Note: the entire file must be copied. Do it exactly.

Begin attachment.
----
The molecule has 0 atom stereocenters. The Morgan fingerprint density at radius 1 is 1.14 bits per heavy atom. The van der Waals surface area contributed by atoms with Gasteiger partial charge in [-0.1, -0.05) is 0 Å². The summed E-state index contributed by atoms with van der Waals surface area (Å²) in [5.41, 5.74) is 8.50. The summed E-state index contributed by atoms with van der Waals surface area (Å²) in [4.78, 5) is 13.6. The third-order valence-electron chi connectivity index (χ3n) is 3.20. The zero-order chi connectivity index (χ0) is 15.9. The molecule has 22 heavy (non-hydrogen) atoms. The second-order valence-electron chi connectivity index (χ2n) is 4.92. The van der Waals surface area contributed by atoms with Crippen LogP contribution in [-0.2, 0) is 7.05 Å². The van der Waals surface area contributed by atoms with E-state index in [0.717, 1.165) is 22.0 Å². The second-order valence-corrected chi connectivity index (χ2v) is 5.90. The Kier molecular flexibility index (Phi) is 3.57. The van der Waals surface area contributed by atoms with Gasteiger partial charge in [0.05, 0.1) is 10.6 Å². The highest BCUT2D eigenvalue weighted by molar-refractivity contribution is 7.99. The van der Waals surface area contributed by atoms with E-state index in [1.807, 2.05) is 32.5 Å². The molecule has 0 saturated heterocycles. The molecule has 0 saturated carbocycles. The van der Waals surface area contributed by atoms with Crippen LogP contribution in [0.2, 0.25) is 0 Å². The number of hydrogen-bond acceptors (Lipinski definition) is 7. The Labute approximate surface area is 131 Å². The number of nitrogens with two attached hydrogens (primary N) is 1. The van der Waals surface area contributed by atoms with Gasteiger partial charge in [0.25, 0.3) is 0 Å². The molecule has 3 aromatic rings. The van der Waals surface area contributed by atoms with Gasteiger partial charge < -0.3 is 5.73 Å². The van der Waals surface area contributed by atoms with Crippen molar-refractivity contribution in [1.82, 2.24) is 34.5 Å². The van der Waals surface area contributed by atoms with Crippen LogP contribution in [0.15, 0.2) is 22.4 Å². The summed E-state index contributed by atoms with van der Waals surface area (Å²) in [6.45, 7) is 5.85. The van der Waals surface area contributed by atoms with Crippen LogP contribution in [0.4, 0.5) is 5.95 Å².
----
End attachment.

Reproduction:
The molecule has 0 atom stereocenters. The Morgan fingerprint density at radius 1 is 1.14 bits per heavy atom. The van der Waals surface area contributed by atoms with Gasteiger partial charge in [-0.1, -0.05) is 0 Å². The summed E-state index contributed by atoms with van der Waals surface area (Å²) in [5.41, 5.74) is 8.50. The summed E-state index contributed by atoms with van der Waals surface area (Å²) in [4.78, 5) is 13.6. The third-order valence-electron chi connectivity index (χ3n) is 3.20. The zero-order chi connectivity index (χ0) is 15.9. The molecule has 22 heavy (non-hydrogen) atoms. The second-order valence-electron chi connectivity index (χ2n) is 4.92. The van der Waals surface area contributed by atoms with Crippen LogP contribution in [-0.2, 0) is 7.05 Å². The van der Waals surface area contributed by atoms with E-state index in [0.717, 1.165) is 22.0 Å². The second-order valence-corrected chi connectivity index (χ2v) is 5.90. The Kier molecular flexibility index (Phi) is 3.57. The van der Waals surface area contributed by atoms with Gasteiger partial charge in [0.05, 0.1) is 10.6 Å². The highest BCUT2D eigenvalue weighted by molar-refractivity contribution is 7.99. The van der Waals surface area contributed by atoms with E-state index in [1.807, 2.05) is 32.5 Å². The molecule has 0 saturated heterocycles. The molecule has 0 saturated carbocycles. The van der Waals surface area contributed by atoms with Crippen LogP contribution in [0.2, 0.25) is 0 Å². The number of hydrogen-bond acceptors (Lipinski definition) is 7. The Labute approximate surface area is 131 Å². The number of nitrogens with two attached hydrogens (primary N) is 1. The van der Waals surface area contributed by atoms with Gasteiger partial charge in [0.25, 0.3) is 0 Å². The molecule has 3 aromatic rings. The van der Waals surface area contributed by atoms with Gasteiger partial charge < -0.3 is 5.73 Å². The van der Waals surface area contributed by atoms with Crippen molar-refractivity contribution in [1.82, 2.24) is 34.5 Å². The van der Waals surface area contributed by atoms with Crippen LogP contribution in [0.15, 0.2) is 22.4 Å². The summed E-state index contributed by atoms with van der Waals surface area (Å²) in [6.45, 7) is 5.85. The van der Waals surface area contributed by atoms with Crippen LogP contribution in [0.4, 0.5) is 5.95 Å².